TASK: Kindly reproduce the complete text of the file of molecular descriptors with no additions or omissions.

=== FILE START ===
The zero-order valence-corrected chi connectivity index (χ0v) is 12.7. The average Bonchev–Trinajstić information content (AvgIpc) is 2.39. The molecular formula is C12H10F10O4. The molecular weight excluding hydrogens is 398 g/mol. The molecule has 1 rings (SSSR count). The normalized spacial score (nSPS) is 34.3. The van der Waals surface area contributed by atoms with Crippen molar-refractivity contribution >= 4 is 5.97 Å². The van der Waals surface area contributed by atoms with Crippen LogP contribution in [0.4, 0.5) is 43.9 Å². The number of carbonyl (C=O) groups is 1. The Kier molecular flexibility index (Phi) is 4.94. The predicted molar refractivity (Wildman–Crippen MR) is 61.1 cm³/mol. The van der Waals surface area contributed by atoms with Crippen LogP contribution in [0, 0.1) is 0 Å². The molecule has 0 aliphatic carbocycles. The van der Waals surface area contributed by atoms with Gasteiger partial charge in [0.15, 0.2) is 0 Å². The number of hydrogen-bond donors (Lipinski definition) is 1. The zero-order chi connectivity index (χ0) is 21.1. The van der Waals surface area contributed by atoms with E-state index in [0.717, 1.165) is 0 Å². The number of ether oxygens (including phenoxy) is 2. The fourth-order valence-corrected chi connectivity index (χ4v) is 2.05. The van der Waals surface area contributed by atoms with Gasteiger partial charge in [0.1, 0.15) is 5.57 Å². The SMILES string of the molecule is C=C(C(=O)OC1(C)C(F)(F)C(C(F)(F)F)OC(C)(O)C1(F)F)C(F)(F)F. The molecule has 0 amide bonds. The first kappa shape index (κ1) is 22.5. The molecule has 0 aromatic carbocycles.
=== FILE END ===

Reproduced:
The zero-order valence-corrected chi connectivity index (χ0v) is 12.7. The average Bonchev–Trinajstić information content (AvgIpc) is 2.39. The molecular formula is C12H10F10O4. The molecular weight excluding hydrogens is 398 g/mol. The molecule has 1 rings (SSSR count). The normalized spacial score (nSPS) is 34.3. The van der Waals surface area contributed by atoms with Crippen molar-refractivity contribution >= 4 is 5.97 Å². The van der Waals surface area contributed by atoms with Crippen LogP contribution in [0.4, 0.5) is 43.9 Å². The number of carbonyl (C=O) groups is 1. The Kier molecular flexibility index (Phi) is 4.94. The predicted molar refractivity (Wildman–Crippen MR) is 61.1 cm³/mol. The van der Waals surface area contributed by atoms with Crippen LogP contribution in [0, 0.1) is 0 Å². The molecule has 0 aliphatic carbocycles. The van der Waals surface area contributed by atoms with Gasteiger partial charge in [0.15, 0.2) is 0 Å². The number of hydrogen-bond donors (Lipinski definition) is 1. The zero-order chi connectivity index (χ0) is 21.1. The van der Waals surface area contributed by atoms with E-state index in [0.717, 1.165) is 0 Å². The number of ether oxygens (including phenoxy) is 2. The fourth-order valence-corrected chi connectivity index (χ4v) is 2.05. The van der Waals surface area contributed by atoms with Gasteiger partial charge in [0.1, 0.15) is 5.57 Å². The SMILES string of the molecule is C=C(C(=O)OC1(C)C(F)(F)C(C(F)(F)F)OC(C)(O)C1(F)F)C(F)(F)F. The molecule has 0 amide bonds. The first kappa shape index (κ1) is 22.5. The molecule has 0 aromatic carbocycles.